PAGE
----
Marjorie Kaye, Opening Reception October 4th, Galatea Fine Art photo by Sand T Kalloch
By Clare Asch
Marjorie Kaye’s new exhibition, Synaptic Tides at Galatea Fine Art, vibrates with energy. The graceful perimeters of her relief sculptures and her bright, highly saturated colors hum with energy and an exuberant rhythmic motion. Marjorie is deeply interested in music and sees a connection between sound and vision. Some of the musicians and music forms that have influenced her are Duke Ellington, Bjork, Patti Smith and Hanggai. This connection to music creates a strong rhythmic flow in her artwork.
The paintings and relief sculptures in this exhibition start with curvilinear, organic forms cut from plywood. Ms. Kaye describes this process in her artist statement. “Some of the pieces are built up sculptural ziggurats, with form making their way through depths and valleys.” The three-dimensional work uses layers of shaped plywood to create sculptural form. Even in the two-dimensional pieces, while the painting remains two-dimensional, its painted elements hint at depth.
Marjorie Kaye, Sea Crevice, 18.5 x 20.5 x 2.5 in., Gouache on Sculpted Wood photo by Clare Asch
In both the 2-D and 3-D work, the organic shapes fluctuate between references to nature and symbols. As Marjorie writes in her artist statement: “Ancient symbols make their way across pathways of energy, co-existing with forms of nature; earth, sky and all types of elemental forms… .”
In Sea Crevice, a relief sculpture, there is an undulating motion of a plant-like form moving from the bottom upwards. This shape initially looks like a sea plant such as kelp, but on closer examination it morphs into a flame-like or a biomorphic image. Surrounding this central motif there is a mix of delicate flowers and map-like shapes interspersed with spirals and other symbols.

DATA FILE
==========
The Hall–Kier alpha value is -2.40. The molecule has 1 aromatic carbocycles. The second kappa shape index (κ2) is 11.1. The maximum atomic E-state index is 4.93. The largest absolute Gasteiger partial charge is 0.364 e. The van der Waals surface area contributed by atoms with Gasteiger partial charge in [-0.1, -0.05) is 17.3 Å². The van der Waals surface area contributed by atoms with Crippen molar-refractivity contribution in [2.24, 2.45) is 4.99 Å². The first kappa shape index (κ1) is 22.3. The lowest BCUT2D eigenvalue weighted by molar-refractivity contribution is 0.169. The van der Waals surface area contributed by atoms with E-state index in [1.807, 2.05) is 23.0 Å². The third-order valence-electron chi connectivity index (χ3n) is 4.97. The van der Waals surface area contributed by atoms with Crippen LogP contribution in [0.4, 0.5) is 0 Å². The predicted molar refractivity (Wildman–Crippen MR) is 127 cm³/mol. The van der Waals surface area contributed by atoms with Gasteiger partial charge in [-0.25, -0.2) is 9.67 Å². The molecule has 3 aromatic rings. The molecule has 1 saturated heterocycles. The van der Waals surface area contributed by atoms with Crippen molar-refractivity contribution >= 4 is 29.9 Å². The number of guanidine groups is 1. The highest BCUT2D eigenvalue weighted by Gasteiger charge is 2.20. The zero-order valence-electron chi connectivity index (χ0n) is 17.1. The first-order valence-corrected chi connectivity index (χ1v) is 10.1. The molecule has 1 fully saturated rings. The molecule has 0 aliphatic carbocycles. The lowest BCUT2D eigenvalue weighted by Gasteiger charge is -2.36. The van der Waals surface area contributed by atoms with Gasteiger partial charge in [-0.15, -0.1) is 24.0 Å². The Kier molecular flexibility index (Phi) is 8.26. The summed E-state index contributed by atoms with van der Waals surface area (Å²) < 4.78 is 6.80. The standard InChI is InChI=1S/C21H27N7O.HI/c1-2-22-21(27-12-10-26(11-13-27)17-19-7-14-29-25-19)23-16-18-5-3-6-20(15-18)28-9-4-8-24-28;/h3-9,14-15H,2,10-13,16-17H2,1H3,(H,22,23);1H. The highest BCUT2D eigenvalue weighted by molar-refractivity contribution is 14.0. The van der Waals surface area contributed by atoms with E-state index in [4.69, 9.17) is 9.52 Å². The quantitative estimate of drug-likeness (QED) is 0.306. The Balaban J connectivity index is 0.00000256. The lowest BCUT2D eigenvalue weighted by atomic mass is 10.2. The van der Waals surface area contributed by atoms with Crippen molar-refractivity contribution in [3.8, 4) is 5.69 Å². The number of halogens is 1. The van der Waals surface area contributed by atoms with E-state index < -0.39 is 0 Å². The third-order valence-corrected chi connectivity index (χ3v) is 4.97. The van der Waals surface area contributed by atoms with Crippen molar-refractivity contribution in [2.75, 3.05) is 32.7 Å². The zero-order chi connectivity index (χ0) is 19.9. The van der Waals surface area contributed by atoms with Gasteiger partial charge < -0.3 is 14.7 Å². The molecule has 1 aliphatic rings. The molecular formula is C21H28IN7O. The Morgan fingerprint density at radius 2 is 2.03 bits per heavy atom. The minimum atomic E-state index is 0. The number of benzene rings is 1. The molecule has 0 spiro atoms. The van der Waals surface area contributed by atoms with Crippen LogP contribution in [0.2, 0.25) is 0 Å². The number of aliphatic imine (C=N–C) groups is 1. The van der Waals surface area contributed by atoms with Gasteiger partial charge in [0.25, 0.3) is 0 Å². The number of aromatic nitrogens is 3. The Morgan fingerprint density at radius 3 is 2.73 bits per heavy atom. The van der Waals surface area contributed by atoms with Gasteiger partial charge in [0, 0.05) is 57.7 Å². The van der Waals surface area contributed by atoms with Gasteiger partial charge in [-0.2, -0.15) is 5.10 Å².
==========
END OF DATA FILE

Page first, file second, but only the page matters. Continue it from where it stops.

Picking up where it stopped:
Marjorie Kaye, Where the Grasses Sway, 14 x 14 x 3.5 in., Gouache on Sculpted Plywood photo by Clare Asch
In Where the Grasses Sway, the different levels of the layered wood further emphasize the three dimensional, as the viewer’s eye wanders through the valleys and curved peaks of the raised surface. This piece likewise has some floral and leaf shapes, along with spirals, suns and other mysterious symbols. Marjorie notes that the images in her artwork start with automatic drawing that inform the outer and inner shapes. She describes her work as unlocking a puzzle.
Sorceress Picks Up a Conch Shell is made up of three separate shaped panels. The outside perimeter and the shapes within each panel are flowing and graceful. Each panel is visually intriguing in itself, but the way the three pieces interlock and interact with each other becomes magical!
Marjorie’s artwork shows an abiding interest in natural forms. Among the artists that have influenced her are Ursula von Rydingsvard and Chakaia Booker. Both sculptors use unusual materials that make pointed references to nature. In the case of Chakaia Booker it’s nature as filtered through urban life.
Marjorie Kaye, Sorceress Picks Up a Conch Shell, 36 x 36 in., Gouache on Sculpted plywood photo by the artist
As Marjorie Kaye describes it in her own words: “I have taken to meditating and musing through a pastoral view in an urban setting—One in which branches and boughs are superimposed on one another, creating a depth of field that continues forever. I watch the light move slowly over the trees, birds alighting, squirrels running up and down tree trunks. I watch in the morning, the afternoon, and the evening. I have noticed the wind lightly blowing through the boughs and saw that my sculptural painting surfaces were similar undulations of this motion. Forces of energy in the natural world create an ever-changing panorama of unfolding.” This exhibition is a testament to how completely she succeeds in that intention!